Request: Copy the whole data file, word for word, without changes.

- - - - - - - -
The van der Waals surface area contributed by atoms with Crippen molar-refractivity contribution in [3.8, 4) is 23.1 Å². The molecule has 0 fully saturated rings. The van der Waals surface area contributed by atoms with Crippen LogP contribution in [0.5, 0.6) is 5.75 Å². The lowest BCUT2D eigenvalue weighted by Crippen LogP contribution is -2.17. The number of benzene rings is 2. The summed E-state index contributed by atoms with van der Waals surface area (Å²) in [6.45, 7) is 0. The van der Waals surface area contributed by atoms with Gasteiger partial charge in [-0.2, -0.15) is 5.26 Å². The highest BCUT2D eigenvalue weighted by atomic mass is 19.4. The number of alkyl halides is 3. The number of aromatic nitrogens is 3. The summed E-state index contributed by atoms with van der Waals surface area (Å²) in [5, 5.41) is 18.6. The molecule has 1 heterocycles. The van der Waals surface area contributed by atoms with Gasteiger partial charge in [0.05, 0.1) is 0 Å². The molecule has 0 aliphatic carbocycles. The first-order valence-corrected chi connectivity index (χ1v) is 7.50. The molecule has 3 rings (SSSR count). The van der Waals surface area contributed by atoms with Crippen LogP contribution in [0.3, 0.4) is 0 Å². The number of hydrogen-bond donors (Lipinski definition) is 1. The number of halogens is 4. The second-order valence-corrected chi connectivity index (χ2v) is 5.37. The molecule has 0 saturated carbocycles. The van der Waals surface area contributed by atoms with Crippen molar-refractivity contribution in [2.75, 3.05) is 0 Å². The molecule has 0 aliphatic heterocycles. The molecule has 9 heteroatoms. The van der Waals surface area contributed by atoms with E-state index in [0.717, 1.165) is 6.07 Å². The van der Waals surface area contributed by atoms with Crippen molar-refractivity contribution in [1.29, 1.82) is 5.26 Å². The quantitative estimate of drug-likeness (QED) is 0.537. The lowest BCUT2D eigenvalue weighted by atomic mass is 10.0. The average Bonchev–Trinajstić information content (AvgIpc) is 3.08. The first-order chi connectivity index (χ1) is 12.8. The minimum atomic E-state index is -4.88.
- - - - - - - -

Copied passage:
The van der Waals surface area contributed by atoms with Crippen molar-refractivity contribution in [3.8, 4) is 23.1 Å². The molecule has 0 fully saturated rings. The van der Waals surface area contributed by atoms with Crippen LogP contribution in [0.5, 0.6) is 5.75 Å². The lowest BCUT2D eigenvalue weighted by Crippen LogP contribution is -2.17. The number of benzene rings is 2. The summed E-state index contributed by atoms with van der Waals surface area (Å²) in [6.45, 7) is 0. The van der Waals surface area contributed by atoms with Gasteiger partial charge in [-0.2, -0.15) is 5.26 Å². The highest BCUT2D eigenvalue weighted by atomic mass is 19.4. The number of alkyl halides is 3. The number of aromatic nitrogens is 3. The summed E-state index contributed by atoms with van der Waals surface area (Å²) in [5, 5.41) is 18.6. The molecule has 1 heterocycles. The van der Waals surface area contributed by atoms with Gasteiger partial charge in [0.05, 0.1) is 0 Å². The molecule has 0 aliphatic carbocycles. The first-order valence-corrected chi connectivity index (χ1v) is 7.50. The molecule has 3 rings (SSSR count). The van der Waals surface area contributed by atoms with Crippen LogP contribution in [0.3, 0.4) is 0 Å². The number of hydrogen-bond donors (Lipinski definition) is 1. The number of halogens is 4. The second-order valence-corrected chi connectivity index (χ2v) is 5.37. The molecule has 0 saturated carbocycles. The van der Waals surface area contributed by atoms with Crippen molar-refractivity contribution in [2.75, 3.05) is 0 Å². The molecule has 0 aliphatic heterocycles. The molecule has 9 heteroatoms. The van der Waals surface area contributed by atoms with E-state index in [0.717, 1.165) is 6.07 Å². The van der Waals surface area contributed by atoms with Crippen molar-refractivity contribution in [1.29, 1.82) is 5.26 Å². The quantitative estimate of drug-likeness (QED) is 0.537. The lowest BCUT2D eigenvalue weighted by atomic mass is 10.0. The average Bonchev–Trinajstić information content (AvgIpc) is 3.08. The first-order chi connectivity index (χ1) is 12.8. The minimum atomic E-state index is -4.88.